# Complex.Phase Property

Gets the phase of a complex number.

**Namespace:**System.Numerics

**Assembly:**System.Numerics (in System.Numerics.dll)

For a complex number a + bi, the phase is computed as Math.Atan2(b, a).

You can identify a complex number by its Cartesian coordinates on the complex plane or by its polar coordinates. The phase (argument) of a complex number is the angle to the real axis of a line drawn from the point of origin (the intersection of the x-axis and the y-axis) to the point represented by the complex number. The magnitude (represented by the Magnitude property) is the distance from the point of origin to the point that is represented by the complex number.

You can instantiate a complex number based on its polar coordinates instead of its Cartesian coordinates by calling the FromPolarCoordinates method.

To convert the phase from radians to degrees, multiply it by 180/Math.PI.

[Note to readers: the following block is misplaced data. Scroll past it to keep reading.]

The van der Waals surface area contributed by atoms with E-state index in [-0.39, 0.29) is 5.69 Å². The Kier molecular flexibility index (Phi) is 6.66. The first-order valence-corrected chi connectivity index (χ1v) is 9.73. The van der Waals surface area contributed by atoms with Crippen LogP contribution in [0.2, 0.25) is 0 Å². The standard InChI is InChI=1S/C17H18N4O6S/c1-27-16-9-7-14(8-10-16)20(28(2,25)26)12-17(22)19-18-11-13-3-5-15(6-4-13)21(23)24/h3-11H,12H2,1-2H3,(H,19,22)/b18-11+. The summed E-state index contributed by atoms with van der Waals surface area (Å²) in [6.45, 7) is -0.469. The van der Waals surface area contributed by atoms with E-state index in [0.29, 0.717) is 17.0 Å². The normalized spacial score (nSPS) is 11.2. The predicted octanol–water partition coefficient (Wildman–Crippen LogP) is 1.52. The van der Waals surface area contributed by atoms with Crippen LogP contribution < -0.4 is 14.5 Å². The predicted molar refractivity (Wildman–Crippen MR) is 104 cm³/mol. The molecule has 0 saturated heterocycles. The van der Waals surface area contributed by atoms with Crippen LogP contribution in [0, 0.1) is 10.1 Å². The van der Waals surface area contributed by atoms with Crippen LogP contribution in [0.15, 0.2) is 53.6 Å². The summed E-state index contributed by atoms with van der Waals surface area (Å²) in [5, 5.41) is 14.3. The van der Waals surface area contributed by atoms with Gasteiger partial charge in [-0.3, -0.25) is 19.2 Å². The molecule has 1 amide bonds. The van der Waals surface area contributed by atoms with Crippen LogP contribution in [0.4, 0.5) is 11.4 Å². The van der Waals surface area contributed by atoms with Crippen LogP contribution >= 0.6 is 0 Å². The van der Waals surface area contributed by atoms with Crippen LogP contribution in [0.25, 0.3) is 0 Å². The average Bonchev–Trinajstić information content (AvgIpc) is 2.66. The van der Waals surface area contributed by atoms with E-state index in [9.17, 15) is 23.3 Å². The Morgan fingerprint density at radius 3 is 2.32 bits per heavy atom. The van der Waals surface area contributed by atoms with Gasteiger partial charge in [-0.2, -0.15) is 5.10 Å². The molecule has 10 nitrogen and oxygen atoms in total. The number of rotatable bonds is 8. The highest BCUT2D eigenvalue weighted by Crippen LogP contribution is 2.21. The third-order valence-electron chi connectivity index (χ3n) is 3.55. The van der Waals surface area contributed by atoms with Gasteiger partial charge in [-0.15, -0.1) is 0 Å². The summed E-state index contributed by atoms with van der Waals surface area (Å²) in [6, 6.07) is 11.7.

The following example uses the FromPolarCoordinates method to instantiate a complex number based on its polar coordinates, and then displays the value of its Magnitude and Phase properties.

using System; using System.Numerics; public class Example { public static void Demo(System.Windows.Controls.TextBlock outputBlock) { Complex c1 = Complex.FromPolarCoordinates(10, 45 * Math.PI / 180); outputBlock.Text += String.Format("{0}:", c1) + "\n"; outputBlock.Text += String.Format(" Magnitude: {0}", Complex.Abs(c1)) + "\n"; outputBlock.Text += String.Format(" Phase: {0} radians", c1.Phase) + "\n"; outputBlock.Text += String.Format(" Phase {0} degrees", c1.Phase * 180 / Math.PI) + "\n"; outputBlock.Text += String.Format(" Atan(b/a): {0}", Math.Atan(c1.Imaginary / c1.Real)) + "\n"; } } // The example displays the following output: // (7.07106781186548, 7.07106781186547): // Magnitude: 10 // Phase: 0.785398163397448 radians // Phase 45 degrees // Atan(b/a): 0.785398163397448

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